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"Thank you, Missie," beamed the Senor; "but to return: our Lascar friends, Mrs. Markham, belong to an earlier Asiatic type of civilization already decayed or relapsed to barbarism, while the aborigines of the New World now existing have never known it--or, like the Aztecs, have perished with it. The modern North American aborigine has not yet got beyond the tribal condition; mingled with Caucasian blood as he is in Mexico and Central America, he is perfectly capable of self-government."

"Then why has he never obtained it?" asked Mrs. Markham.

"He has always been oppressed and kept down by colonists of the Latin races; he has been little better than a slave to his oppressor for the last two centuries," said Senor Perkins, with a slight darkening of his soft eyes.

"Injins is pizen," whispered Mr. Winslow to Miss Keene.

"Who would be free, you know, the poet says, ought themselves to light out from the shoulder, and all that sort of thing," suggested Crosby, with cheerful vagueness.

"True; but a little assistance and encouragement from mankind generally would help them," continued the Senor. "Ah! my dear Mrs. Markham, if they could even count on the intelligent sympathy of women like yourself, their independence would be assured. And think what a proud privilege to have contributed to such a result, to have assisted at the birth of the ideal American Republic, for such it would be--a Republic of one blood, one faith, one history."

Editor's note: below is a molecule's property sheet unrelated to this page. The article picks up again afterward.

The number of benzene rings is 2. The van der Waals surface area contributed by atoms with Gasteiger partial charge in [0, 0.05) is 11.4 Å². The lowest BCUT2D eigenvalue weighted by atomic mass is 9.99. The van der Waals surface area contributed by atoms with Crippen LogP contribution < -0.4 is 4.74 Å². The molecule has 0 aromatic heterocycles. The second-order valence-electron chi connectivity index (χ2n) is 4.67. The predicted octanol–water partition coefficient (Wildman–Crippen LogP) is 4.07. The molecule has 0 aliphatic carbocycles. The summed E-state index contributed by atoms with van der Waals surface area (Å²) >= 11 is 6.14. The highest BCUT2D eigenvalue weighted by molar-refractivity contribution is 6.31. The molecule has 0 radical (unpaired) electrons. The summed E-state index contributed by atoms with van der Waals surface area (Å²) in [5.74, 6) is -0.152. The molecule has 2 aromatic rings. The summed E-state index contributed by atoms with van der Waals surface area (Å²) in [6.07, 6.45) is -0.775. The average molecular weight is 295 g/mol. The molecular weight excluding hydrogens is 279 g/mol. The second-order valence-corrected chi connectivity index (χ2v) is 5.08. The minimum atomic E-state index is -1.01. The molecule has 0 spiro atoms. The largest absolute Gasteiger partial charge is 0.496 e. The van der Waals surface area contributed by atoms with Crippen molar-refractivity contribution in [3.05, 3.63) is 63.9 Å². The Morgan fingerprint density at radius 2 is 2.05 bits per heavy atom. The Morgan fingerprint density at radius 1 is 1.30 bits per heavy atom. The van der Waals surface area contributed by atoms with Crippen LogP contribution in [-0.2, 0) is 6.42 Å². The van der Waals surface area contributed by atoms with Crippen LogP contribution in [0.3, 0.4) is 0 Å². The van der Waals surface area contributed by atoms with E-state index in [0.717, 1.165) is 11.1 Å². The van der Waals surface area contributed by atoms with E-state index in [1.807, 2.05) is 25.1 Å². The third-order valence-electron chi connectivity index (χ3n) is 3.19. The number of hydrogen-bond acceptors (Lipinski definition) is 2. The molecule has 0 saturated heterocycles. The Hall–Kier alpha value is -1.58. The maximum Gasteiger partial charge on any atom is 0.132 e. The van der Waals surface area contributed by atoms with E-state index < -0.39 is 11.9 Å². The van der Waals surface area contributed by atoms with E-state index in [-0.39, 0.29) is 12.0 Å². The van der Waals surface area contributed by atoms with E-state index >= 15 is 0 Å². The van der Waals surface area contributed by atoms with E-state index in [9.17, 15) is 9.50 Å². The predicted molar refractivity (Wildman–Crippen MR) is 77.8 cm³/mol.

"What on earth, or sea, ever set the old man off again?" inquired Crosby, in an aggrieved whisper. "It's two weeks since he's given us any Central American independent flapdoodle--long enough for those nigger injins to have had half a dozen revolutions. You know that the vessels that put into San Juan have saluted one flag in the morning, and have been fired at under another in the afternoon."

"Hush!" said Miss Keene. "He's so kind! Look at him now, taking off the pinafores of those children and tidying them. He is kinder to them than their nurse, and more judicious than their mother. And half his talk with Mrs. Markham now is only to please her, because she thinks she knows politics. He's always trying to do good to somebody."

"That's so," exclaimed Brace, eager to share Miss Keene's sentiments; "and he's so good to those outlandish niggers in the crew. I don't see how the captain could get on with the crew without him; he's the only one who can talk their gibberish and keep them quiet. I've seen him myself quietly drop down among them when they were wrangling. In my opinion," continued the young fellow, lowering his voice somewhat ostentatiously, "you'll find out when we get to port that he's stopped the beginning of many a mutiny among them."

"I reckon they'd make short work of a man like him," said Winslow, whose superciliousness was by no means lessened by the community of sentiment between Miss Keene and Brace. "I reckon, his political reforms, and his poetical high-falutin' wouldn't go as far in the forecastle among live men as it does in the cabin with a lot of women. You'll more likely find that he's been some sort of steward on a steamer, and he's working his passage with us. That's where he gets that smooth, equally-attentive-to-anybody sort of style. The way he skirmished around Mrs. Brimmer and Mrs. Markham with a basin the other day when it was so rough convinced ME. It was a little too professional to suit my style."